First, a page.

As the doomed Duke of Clarence, Seán Patrick Judge displays an emotional depth that is especially satisfying as he recounts his portentous dream. David Wald creates a portrait of the misguided Earl of Buckingham that is nuanced and freshly understated. Rutherford Cravens offers a robust vision of the framed Lord Hastings, and his rendering of the righteous, albeit feckless second murderer stands out in particular. Roberts's direction of other nobles in Gloucester's camp proves consistently entertaining: Jovan Jackson excels as James Tyrrel; Judge doubles effectively as Richard Ratcliffe; and Philip Hays seems unprepossessing as William Catesby. Jonathan Gonzalez’s rendering of the Archbishop, brother to Queen Elizabeth, is well explored. Elissa Levitt is excellent as the pathos-infused Duchess of York and the sensuous Jane Shore, Hastings’s mistress. Sarah Cravens delivers an impressively reserved depiction of the young Prince Edward. The only performance within this ensemble that came up short is Steve Zinkgraf's version of the ailing King Edward IV, which alternates between being wooden and downright inarticulate.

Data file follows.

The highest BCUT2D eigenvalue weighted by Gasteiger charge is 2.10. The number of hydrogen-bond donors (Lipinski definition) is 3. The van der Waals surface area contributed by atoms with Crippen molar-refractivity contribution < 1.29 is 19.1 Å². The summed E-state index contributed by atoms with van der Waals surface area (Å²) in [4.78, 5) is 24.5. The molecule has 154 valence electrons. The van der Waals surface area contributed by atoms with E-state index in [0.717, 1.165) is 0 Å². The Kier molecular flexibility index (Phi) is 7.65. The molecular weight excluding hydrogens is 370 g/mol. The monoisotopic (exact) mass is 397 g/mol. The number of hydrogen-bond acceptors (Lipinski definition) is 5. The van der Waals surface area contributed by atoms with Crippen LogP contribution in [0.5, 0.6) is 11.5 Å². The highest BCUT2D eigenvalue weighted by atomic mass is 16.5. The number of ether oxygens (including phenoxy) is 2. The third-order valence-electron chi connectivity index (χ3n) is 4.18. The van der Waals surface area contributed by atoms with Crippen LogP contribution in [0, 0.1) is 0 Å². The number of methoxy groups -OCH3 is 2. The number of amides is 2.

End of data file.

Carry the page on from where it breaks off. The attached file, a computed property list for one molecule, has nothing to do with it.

The Duke of Gloucester's seizure of the throne and impending battle with the future Henry VII at Bosworth Field are forecast in this staging using twenty-first-century political campaign-style commercials told on video from Richard's point of view. The sardonic tone of these commercials in early scenes is in keeping with the unabashed zeal with which Richard cavalierly dispenses with the lives of siblings and nephews whose rightful inheritance of England's throne stands in his way. However, during the play's final scenes, the production’s tendency to intersperse these video interludes amid a succession of live bloody murders undercuts the build-up of tragic emotion.
Overall, despite the mood-shattering special effects spliced into the show’s second half, this co-production is one of the best interpretations of Richard III that Houston has seen in many years.
Richard III, a co-production of Houston’s Main Street Theatre and the Prague Shakespeare Festival, will be performed from April 21 - May 13, 2012 at Main Street Theatre -Chelsea Market, and in Prague, Czech Republic, from June 14-16, 2012. General admission is $20. For tickets, call 713-524-6706 or visit www.mainstreettheater.com to book tickets online.